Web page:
Some Stats for European Arts Funding
newmusicbox October 30, 2007
this post I provide information
about European arts funding – though it is far more than most of you will want
to read (over three quickly written pages.)
I include a lot of documentation from the press.
The articles confirm that Europeans have held arts funding stable, or
have even raised it during the economic downturn caused by the dotcom crash.
I also include quotes that explain why Europeans support public arts
general, there is much more lively discussion and debate in the European press
about arts funding than in the States. The
first clip is from the BBC’s website, May 24, 2004 and is entitle “
LPO had just performed
those who might not know, the orchestras are the London Philharmonic Orchestra,
London Symphony Orchestra, Royal Philharmonic Orchestra, Philharmonia, and the
BBC Symphony Orchestra.
article notes that even though the city has five orchestras, the LPO sells about
82% of all tickets for its concerts, and many events are sold out.
(No big need for iPods and Indie Rock influenced concerts there.)
Walker said it would be possible to raise attendance to 90%, but he would be:
that our program was not adventurous enough. If we program in a conservative
way, with great conductors and soloists, we are confident we would sell out the
concert hall. With new, edgier work, and younger artists, the risks are higher.
Orchestras are very fragile organizations. It is always difficult to balance the
commercial and creative aspects of the orchestra."
article stresses that public funding gives the LPO the freedom to find a
reasonable balance between popular and innovative programming.
are some clips from a commentary in the Star
has a nation of 5.2 million people -- a population only slighter greater than
the state of
Star Tribune article continues with a
quote of the director of advanced studies at the
“‘[Music] is so ingrained in our culture; there is never a question about the government putting a lot of money into it. This also makes music very democratic here, not just something for the elite.’"
an article in the Guardian on May 3,
2004, Louise Jury quotes Tessa Jowell,
are waking up to the fact that cities such as
arts are not just ‘a pleasurable hinterland’ for the public to fall back on
after the ‘important things - work and paying tax’ are done, [Jowell] argues
in a 19-page pamphlet.
is at the heart of what it means to be a fully developed human being. Government
should be concerned that so few aspire to it, and has a responsibility to do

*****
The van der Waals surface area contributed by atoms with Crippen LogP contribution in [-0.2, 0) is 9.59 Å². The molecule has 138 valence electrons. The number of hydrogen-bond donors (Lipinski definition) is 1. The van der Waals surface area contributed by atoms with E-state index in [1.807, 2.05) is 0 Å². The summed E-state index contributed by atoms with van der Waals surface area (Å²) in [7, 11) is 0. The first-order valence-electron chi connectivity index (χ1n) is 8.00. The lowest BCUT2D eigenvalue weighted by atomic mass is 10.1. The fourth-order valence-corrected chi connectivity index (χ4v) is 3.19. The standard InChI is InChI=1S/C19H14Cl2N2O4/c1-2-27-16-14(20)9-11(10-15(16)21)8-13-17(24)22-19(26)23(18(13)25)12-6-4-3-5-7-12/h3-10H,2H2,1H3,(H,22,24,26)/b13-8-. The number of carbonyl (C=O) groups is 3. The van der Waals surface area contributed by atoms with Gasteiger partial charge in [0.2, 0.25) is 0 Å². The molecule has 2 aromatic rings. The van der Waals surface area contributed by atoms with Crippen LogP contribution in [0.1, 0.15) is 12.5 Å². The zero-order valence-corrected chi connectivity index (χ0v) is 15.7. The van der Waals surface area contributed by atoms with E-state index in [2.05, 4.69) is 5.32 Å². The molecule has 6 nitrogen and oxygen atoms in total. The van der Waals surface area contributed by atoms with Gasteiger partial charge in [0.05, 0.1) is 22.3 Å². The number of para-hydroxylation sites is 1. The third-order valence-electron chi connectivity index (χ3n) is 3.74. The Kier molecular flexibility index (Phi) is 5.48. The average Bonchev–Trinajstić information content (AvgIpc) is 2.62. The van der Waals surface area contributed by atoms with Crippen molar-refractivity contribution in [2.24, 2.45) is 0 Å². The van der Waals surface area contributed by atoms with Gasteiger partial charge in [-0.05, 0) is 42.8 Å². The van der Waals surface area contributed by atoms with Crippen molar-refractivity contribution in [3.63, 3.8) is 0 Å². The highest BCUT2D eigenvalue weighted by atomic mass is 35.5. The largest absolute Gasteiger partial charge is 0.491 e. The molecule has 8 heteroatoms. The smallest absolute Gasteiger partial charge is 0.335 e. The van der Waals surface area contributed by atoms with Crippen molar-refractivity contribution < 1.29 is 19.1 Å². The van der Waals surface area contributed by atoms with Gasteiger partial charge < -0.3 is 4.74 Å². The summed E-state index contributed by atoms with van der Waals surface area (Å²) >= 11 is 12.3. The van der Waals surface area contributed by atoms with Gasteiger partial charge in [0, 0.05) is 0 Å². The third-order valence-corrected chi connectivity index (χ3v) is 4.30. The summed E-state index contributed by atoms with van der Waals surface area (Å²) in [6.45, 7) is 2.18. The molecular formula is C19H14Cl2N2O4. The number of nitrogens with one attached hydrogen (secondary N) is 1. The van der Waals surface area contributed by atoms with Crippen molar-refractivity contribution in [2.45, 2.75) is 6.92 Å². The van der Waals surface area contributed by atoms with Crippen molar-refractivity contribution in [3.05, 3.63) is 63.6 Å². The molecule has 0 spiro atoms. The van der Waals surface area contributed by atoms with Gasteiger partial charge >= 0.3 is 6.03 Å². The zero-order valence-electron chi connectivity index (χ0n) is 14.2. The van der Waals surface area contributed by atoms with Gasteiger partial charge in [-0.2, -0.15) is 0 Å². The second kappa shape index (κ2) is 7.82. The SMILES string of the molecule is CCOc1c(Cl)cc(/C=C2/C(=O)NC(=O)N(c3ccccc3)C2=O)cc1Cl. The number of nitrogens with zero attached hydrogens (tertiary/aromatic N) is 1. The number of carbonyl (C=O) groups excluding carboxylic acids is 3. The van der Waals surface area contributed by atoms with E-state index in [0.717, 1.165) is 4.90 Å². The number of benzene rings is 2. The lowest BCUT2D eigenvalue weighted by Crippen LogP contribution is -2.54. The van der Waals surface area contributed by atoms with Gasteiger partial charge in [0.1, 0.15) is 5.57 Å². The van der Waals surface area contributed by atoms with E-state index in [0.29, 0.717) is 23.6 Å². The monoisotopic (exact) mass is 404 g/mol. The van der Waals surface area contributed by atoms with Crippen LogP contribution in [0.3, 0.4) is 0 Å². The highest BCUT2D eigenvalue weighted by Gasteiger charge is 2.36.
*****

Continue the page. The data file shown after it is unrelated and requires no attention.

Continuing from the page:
what it reasonably can to raise the quantity and quality of that
different such ideals are from the defeatist and misinformed attitudes regarding
public funding in
spending on the arts has doubled since 1997 and scrapping entrance charges to
national museums has boosted attendance by millions, some MPs are still inclined
to lob the elitism charge at expenditure on opera or orchestras. Arts leaders
have felt despair that the Prime Minister has seemed so unwilling to be seen in
their museums and theatres. But they will be encouraged that Ms. Jowell says
‘intelligent public subsidy’ is vital if the arts are to take their place at
the heart of national life. Audiences will be developed only through
‘determined policy initiatives,’ she says.”
article in the rather conservative Bloomberg
News, dated February 2, 2004 mentions that the cultural budget in
Bloomberg article also notes that:
European countries, museums fare best in
per capita French budget is thus about 80 times the NEA budget.
Imagine if one percent of our national budget went to the arts.
That would be 24 billion dollars for fiscal year 2007.
That’s 172 times higher than the current NEA budget.
Europeans remain deeply wary of corporate sponsorship of the arts.
Bloomberg News has written some interesting articles about these
problems, but I won’t quote them here. The Guardian
also addresses this problem in an article by Peter Kennard entitled “Hung
out to dry by the sponsors: Art's corporate backers decide what we can
see in public spaces”, published December 30, 2003.
This isn’t to say that the Europeans don’t keep an eye on the American scene. In an article from the Deutsche Welle website on February 2, 2005, Gerald Mertens, the director of the German Orchestra Union, noted that, “Orchestras in competitive markets such as
only we had this modesty and open-mindedness in our relations with the world.
In the meantime, don’t listen to the rather widespread American
propaganda demonizing public arts funding. The
neo-con political agenda of such misinformation is relatively transparent, and
such views have plagues our society for decades. We
should not despair. Just like the
Europeans, with “determined policy initiatives” we can greatly increase our
public support for the arts.
me for this long scribbled post. I
wrote most of the info quickly last summer, and never shaped it into a more
organized form. And thanks, Yotam,
for addressing the issue.